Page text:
Saturday, October 09, 2010

Tigers Run Total in Line With Their Stats

Many Tigers fans anguished about the Tigers inability to drive home runs this year.  They batted a league leading .270 with the bases empty, but hit only .256 with runners in scoring position.  Batting average only explains a a portion of run scoring though.  The question is could they have scored more than 751 runs if they were more efficient with their hits, extra base hits and walks?

The Tigers finished 8th in the American League in runs and seventh in OPS.  So, based on OPS, it doesn’t appear that they should have ranked a lot better in runs than they did.  As I’ve explained before though, OPS does not do the best job of summarizing an offense.  First, it does not consider baserunning at all.  It also weights OBP and slugging equally when OBP contributes about 80% more to run scoring than slugging. 

Based on the results of thousands of games, we know that there are more accurate ways to weight offensive events.  According to linear weights theory, the average single single is worth 0.47 runs.  In other words, if one single is added to a team’s hit total in each game for 100 games, that team would be expected to add 47 runs to their season total.  Other events are weighted as follows:

1B 0.47
2B 0.77
3B 1.04
HR 1.40
BB 0.31
IBB 0.17
HBP 0.33
SB 0.20
CS -0.42
outs -.097

The formula for linear weights runs created (RC) looks like this:

RC = (0.47 x 1B + 0.77 x 2B + 1.04 x 3B + 1.40 x HR +0.31 x BB + 0.17 x IBB + 0.33 x HBP + 0.20 x SB – 0.42 x CS - .097 x (AB-H)

If you plug a team’s numbers of singles, doubles and everything else into the formula, you will arrive at an estimate of how may runs a team should have scored.  Table 1 below tells us that the Tigers should have scored 756 runs with their offense.  That is just five more runs than they actually scored.  So, they were a little inefficient with their offense but probably not as much as some fans suggested.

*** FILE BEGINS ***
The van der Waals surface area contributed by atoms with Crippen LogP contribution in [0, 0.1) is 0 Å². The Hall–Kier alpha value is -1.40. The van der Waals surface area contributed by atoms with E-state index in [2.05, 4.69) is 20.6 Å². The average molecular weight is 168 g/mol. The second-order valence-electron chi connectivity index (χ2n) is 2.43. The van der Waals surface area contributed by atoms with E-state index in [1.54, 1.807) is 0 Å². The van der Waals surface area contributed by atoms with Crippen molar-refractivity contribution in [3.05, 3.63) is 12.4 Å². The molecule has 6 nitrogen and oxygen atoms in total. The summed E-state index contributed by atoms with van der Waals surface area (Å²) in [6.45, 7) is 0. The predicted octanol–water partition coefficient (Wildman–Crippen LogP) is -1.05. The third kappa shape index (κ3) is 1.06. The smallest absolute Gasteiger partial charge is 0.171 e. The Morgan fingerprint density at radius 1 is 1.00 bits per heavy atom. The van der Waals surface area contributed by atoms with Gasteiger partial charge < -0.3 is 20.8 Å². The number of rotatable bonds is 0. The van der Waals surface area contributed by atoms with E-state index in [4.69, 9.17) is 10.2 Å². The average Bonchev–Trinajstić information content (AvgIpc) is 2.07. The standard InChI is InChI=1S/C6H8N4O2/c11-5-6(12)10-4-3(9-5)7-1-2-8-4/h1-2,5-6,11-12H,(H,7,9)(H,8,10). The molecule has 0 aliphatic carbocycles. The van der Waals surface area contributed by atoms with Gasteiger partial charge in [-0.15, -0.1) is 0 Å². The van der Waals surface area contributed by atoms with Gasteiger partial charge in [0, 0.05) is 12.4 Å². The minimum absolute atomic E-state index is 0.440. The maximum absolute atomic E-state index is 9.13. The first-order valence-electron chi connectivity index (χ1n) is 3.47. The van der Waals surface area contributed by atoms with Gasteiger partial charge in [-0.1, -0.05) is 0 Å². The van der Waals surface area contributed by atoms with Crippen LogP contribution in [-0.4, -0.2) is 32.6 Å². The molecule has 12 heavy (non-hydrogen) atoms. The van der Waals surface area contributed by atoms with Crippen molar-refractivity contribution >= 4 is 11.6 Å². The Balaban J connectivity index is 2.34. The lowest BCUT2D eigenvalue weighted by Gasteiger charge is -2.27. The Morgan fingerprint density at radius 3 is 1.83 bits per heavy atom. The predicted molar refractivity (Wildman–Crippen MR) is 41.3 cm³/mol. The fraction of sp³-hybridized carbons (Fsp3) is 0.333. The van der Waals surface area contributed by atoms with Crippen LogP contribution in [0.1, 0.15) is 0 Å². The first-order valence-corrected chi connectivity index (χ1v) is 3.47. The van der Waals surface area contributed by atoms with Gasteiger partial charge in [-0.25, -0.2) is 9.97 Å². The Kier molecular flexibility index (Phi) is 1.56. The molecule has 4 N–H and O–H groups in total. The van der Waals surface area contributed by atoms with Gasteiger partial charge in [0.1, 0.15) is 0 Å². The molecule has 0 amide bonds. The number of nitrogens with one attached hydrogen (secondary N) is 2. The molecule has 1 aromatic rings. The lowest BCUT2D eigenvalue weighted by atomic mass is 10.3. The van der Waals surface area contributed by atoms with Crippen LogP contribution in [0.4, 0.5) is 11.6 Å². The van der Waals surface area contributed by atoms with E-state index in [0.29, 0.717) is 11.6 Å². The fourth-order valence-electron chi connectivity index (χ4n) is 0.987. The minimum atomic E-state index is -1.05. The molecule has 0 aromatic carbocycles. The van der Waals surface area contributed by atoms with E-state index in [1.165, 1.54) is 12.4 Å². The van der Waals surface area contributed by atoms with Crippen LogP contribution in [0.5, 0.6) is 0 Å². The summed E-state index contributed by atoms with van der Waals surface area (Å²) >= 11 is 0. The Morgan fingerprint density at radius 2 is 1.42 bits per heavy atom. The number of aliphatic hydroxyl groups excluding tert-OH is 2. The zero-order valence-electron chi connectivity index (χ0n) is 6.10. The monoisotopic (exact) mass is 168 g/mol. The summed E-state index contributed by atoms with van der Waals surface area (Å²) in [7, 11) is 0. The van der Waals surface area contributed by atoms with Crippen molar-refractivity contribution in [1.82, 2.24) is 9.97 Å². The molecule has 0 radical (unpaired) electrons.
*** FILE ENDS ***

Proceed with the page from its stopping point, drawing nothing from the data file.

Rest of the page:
Table 1: Runs Versus Runs Created for AL Teams, 2010

Team R RC R-RC % Diff
Rays 802 739 63 7.8
Angels 681 644 37 5.5
Yankees 859 833 26 3.0
Rangers 787 765 22 2.8
White Sox 752 731 21 2.8
Twins 781 769 12 1.6
Athletics 663 661 2 0.3
Blue Jays 755 759 -4 -0.5
Tigers 751 756 -5 -0.7
Indians 646 658 -12 -1.8
Red Sox 818 836 -18 -2.3
Royals 676 704 -28 -4.1
Mariners 513 542 -29 -5.6
Orioles 613 648 -35 -5.7

Five American League teams undershot their runs created by more than the Tigers did.   The least efficient team was the Orioles, who scored 35 runs fewer than expected.  Part of that was baserunning.  Beyond stolen bases and caught stealing, the Orioles were 7 runs below average on the bases (according to the Equivalent Baserunning stats at Baseball Prospectus).  A .661 OPS with runners in scoring position probably did not help either.

The most efficient team in the league was the Rays, who scored 63 more runs than expected.  They they helped themselves with an estimated 9 runs on the bases (other than SB and CS).  They also hit a lot better with runners in scoring position (.790 OPS) than with the bases empty (.699).  The National League results are shown in Table 2.  

Table 2: Runs Versus Runs Created for NL Teams, 2010

Team R RC R-RC % Diff
Astros 611 575 36 5.9
Padres 665 637 28 4.2
Dodgers 667 646 21 3.2
Marlins 719 702 17 2.4
Cardinals 736 719 17 2.3
Phillies 772 761 11 1.4
Braves 738 730 8 1.1
Cubs 685 679 6 0.9
Mets 656 651 5 0.8
Giants 697 695 2 0.3
Rockies 770 768 2 0.3
Reds 790 788 2 0.2
Nationals 655 661 -6 -0.9
Pirates 587 593 -6 -1.1
Diamondbacks 713 724 -11 -1.5
Brewers 750 773 -23 -3.1

I think the lesson to be learned here was that the Tigers did not have a major problem getting the most out of their offensive output.  Thus, they should not necessarily be looking to be more efficient next year.  Instead, they should aim to add more hits, walks and extra base hits.  If they can get players who do that, they’ll score more runs even if they don’t always get their hits “at the right time”.


  1. Runs Created by Tigers hitters was good, not outstanding, but still good.

    It was the Runs Saved by pitchers which was poor.
    After Verlander, and possibly Scherzer, Tigers starters were negative in runs saved.
    in part to having 5th and AAAA starters in the rotation.

    They absolutely need a starter of Verlander's caliber for starter depth, along with a veteran setup man.
    Add a power hitter and they will be much better than .500

  2. They need more pitching, but I don't think we can expect them to get anyone like Verlander. They need Porcello to develop and I think they could use another third or fourth caliber starter. That might be Coke or it might be a free agent. Porcello is going to be a key though.

  3. Thanks Lee.

    What I'm really looking forward to seeing is your analysis that attempts to explain the huge disparity in road vs. home performance.

  4. Lee,

    Why were the Brewers so inefficient? Were you able to look at that?


  5. The Brewers hit a little better with the bases empty (.266 BA, .770 OPS) than with runners on base (.258 .744 OPS). They also lost an estimated 3-4 runs with baserunning.




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